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Local Table vs. Class for Public Variables with simple types

P: n/a
I have a question based somewhat on:

http://groups.google.com/group/comp....2bbc027bf00720

A local table works well as a poor-man's repository for public
variables with simple 'Types.' What are the relative merits of
creating a class or collection versus using a local table?

James A. Fortune

Dec 9 '05 #1
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12 Replies


P: n/a
I'm not really answering your question (aplogies) but
I have used custom properties of the database or in access >=2000 of
the current project.
Advantages:
1. They persist and are available on opening the application (that is
we can save a user's preferences) ;
2. The belong to the front end so not worry about differentiatings
John's from Jean's.

Dec 9 '05 #2

P: n/a
A local table has the same advantages. Do the custom properties have
an advantage that is not shared by a local table?

James A. Fortune

Dec 9 '05 #3

P: n/a
The main thing is persistence.

If you are simply persisting static values then it doesn't matter what you
use.

I you are persisting values which can be altered by the user (i.e. user
settings) then you need to persist to something which can be written to.
Typical examples include:-
Data tables
Ini Files
Plain text files
Registry (especially using GetSetting/SaveSetting)
Database properties


--
Terry Kreft

<ji********@compumarc.com> wrote in message
news:11*********************@g14g2000cwa.googlegro ups.com...
I have a question based somewhat on:

http://groups.google.com/group/comp....2bbc027bf00720

A local table works well as a poor-man's repository for public
variables with simple 'Types.' What are the relative merits of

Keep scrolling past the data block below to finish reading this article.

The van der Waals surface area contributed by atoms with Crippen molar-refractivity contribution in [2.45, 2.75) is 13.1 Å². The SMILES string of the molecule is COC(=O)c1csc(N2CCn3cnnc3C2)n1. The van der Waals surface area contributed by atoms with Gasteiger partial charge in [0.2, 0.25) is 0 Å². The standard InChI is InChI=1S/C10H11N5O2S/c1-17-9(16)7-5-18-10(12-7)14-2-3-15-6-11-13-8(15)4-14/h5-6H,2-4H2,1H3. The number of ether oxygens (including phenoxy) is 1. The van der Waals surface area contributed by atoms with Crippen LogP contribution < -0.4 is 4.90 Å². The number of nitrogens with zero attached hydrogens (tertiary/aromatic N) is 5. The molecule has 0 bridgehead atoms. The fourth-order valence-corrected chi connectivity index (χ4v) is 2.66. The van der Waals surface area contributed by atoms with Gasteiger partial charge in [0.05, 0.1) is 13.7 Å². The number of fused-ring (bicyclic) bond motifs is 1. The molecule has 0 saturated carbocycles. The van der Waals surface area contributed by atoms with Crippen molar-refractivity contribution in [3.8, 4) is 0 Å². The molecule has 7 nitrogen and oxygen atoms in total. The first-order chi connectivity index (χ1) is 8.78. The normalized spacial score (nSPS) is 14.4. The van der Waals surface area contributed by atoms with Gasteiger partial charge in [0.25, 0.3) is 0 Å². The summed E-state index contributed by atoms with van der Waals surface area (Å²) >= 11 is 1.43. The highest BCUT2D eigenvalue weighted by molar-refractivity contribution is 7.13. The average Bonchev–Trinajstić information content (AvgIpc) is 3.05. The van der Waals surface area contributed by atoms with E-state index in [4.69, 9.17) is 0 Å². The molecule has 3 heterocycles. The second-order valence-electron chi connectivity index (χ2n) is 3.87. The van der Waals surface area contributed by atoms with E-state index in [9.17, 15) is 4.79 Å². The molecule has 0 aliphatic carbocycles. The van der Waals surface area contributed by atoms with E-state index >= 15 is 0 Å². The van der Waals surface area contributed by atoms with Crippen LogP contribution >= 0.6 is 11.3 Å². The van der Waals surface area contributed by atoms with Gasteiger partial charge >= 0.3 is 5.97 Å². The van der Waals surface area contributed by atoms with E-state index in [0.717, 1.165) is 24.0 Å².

creating a class or collection versus using a local table?

James A. Fortune

Dec 9 '05 #4

P: n/a
I've used custom properties also, though not recently. The advantage,
in my opinion, is that the syntax for retrieving them is simpler ...

strUser = GetProperty("username")

as opposed to
strUser = Dlookup("[UserName]","[tblMyProperties]")

Perhaps it's only slightly simpler, but I always felt it was easier to
remember the syntax for my property calls. Mind you, the GetProperty
call is not a native Access function, but something I encapsulated, so
it's not like you can cut and paste that call and have it work. I'm only
speaking to the ease with which it can be done. I suppose you could
do the same with the DLookup() call, or create a class to get the props
from a table.
--

Danny J. Lesandrini
dl*********@hotmail.com
http://amazecreations.com/datafast
<ji********@compumarc.com> wrote ...
A local table has the same advantages. Do the custom properties have
an advantage that is not shared by a local table?

James A. Fortune

Dec 9 '05 #5

P: n/a
Terry Kreft wrote:
The main thing is persistence.

If you are simply persisting static values then it doesn't matter what you
use.

I you are persisting values which can be altered by the user (i.e. user
settings) then you need to persist to something which can be written to.
Typical examples include:-
Data tables
Ini Files
Plain text files
Registry (especially using GetSetting/SaveSetting)
Database properties


I think the Data tables and Database properties have an advantage over
the others since the changes are contained within the mdb file itself.
What do you think about storing information in an XML file for more
complicated objects?

James A. Fortune

I think in (american) football there's a mistaken idea that you can get
by with average offensive and defensive linemen if you have a star
quarterback, star receivers and a star running back. I have lots of
patience, rather, for any team that picks linemen high in the draft.
Those offensive linemen will turn average QB's, running backs and
receivers into stars. Those defensive linemen will turn the other
team's QB's, running backs and receivers into losers.

Dec 9 '05 #6

P: n/a
Danny J. Lesandrini wrote:
I've used custom properties also, though not recently. The advantage,
in my opinion, is that the syntax for retrieving them is simpler ...

strUser = GetProperty("username")

as opposed to
strUser = Dlookup("[UserName]","[tblMyProperties]")

Perhaps it's only slightly simpler, but I always felt it was easier to
remember the syntax for my property calls. Mind you, the GetProperty
call is not a native Access function, but something I encapsulated, so
it's not like you can cut and paste that call and have it work. I'm only
speaking to the ease with which it can be done. I suppose you could
do the same with the DLookup() call, or create a class to get the props
from a table.
--

Danny J. Lesandrini
dl*********@hotmail.com
http://amazecreations.com/datafast